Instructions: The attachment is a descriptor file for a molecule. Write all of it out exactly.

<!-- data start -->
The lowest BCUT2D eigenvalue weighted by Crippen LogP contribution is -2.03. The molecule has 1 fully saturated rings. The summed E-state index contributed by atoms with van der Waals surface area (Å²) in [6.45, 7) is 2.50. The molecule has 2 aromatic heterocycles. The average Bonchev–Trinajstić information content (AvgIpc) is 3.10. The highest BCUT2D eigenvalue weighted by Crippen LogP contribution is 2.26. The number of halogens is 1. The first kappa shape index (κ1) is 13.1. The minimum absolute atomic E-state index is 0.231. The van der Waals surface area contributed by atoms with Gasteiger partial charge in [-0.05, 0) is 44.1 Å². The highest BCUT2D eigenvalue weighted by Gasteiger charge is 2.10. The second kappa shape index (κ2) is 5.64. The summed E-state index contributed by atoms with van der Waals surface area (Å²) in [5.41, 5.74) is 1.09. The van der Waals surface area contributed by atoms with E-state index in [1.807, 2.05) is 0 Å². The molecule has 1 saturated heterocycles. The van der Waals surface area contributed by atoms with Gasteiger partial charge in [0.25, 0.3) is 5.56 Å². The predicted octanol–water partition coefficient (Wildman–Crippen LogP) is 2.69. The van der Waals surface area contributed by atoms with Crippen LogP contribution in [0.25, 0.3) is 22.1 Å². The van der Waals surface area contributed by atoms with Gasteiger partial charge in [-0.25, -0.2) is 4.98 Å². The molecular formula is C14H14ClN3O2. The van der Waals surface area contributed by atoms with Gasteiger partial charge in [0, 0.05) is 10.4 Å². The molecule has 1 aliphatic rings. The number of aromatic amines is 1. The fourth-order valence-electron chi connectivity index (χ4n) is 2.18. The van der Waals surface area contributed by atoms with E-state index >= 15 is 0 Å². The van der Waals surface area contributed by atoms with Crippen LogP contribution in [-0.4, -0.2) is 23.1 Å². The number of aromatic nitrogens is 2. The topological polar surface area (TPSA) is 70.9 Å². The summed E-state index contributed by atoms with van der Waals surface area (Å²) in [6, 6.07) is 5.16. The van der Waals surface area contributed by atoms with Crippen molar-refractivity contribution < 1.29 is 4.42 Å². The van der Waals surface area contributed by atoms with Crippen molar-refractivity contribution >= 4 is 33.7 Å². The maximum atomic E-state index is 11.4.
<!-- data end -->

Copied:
The lowest BCUT2D eigenvalue weighted by Crippen LogP contribution is -2.03. The molecule has 1 fully saturated rings. The summed E-state index contributed by atoms with van der Waals surface area (Å²) in [6.45, 7) is 2.50. The molecule has 2 aromatic heterocycles. The average Bonchev–Trinajstić information content (AvgIpc) is 3.10. The highest BCUT2D eigenvalue weighted by Crippen LogP contribution is 2.26. The number of halogens is 1. The first kappa shape index (κ1) is 13.1. The minimum absolute atomic E-state index is 0.231. The van der Waals surface area contributed by atoms with Gasteiger partial charge in [-0.05, 0) is 44.1 Å². The highest BCUT2D eigenvalue weighted by Gasteiger charge is 2.10. The second kappa shape index (κ2) is 5.64. The summed E-state index contributed by atoms with van der Waals surface area (Å²) in [5.41, 5.74) is 1.09. The van der Waals surface area contributed by atoms with E-state index in [1.807, 2.05) is 0 Å². The molecule has 1 saturated heterocycles. The van der Waals surface area contributed by atoms with Gasteiger partial charge in [0.25, 0.3) is 5.56 Å². The predicted octanol–water partition coefficient (Wildman–Crippen LogP) is 2.69. The van der Waals surface area contributed by atoms with Crippen LogP contribution in [0.25, 0.3) is 22.1 Å². The van der Waals surface area contributed by atoms with Gasteiger partial charge in [-0.25, -0.2) is 4.98 Å². The molecular formula is C14H14ClN3O2. The van der Waals surface area contributed by atoms with Gasteiger partial charge in [0, 0.05) is 10.4 Å². The molecule has 1 aliphatic rings. The number of aromatic amines is 1. The fourth-order valence-electron chi connectivity index (χ4n) is 2.18. The van der Waals surface area contributed by atoms with E-state index >= 15 is 0 Å². The van der Waals surface area contributed by atoms with Crippen LogP contribution in [-0.4, -0.2) is 23.1 Å². The number of aromatic nitrogens is 2. The topological polar surface area (TPSA) is 70.9 Å². The summed E-state index contributed by atoms with van der Waals surface area (Å²) in [6, 6.07) is 5.16. The van der Waals surface area contributed by atoms with Crippen molar-refractivity contribution < 1.29 is 4.42 Å². The van der Waals surface area contributed by atoms with Crippen molar-refractivity contribution >= 4 is 33.7 Å². The maximum atomic E-state index is 11.4.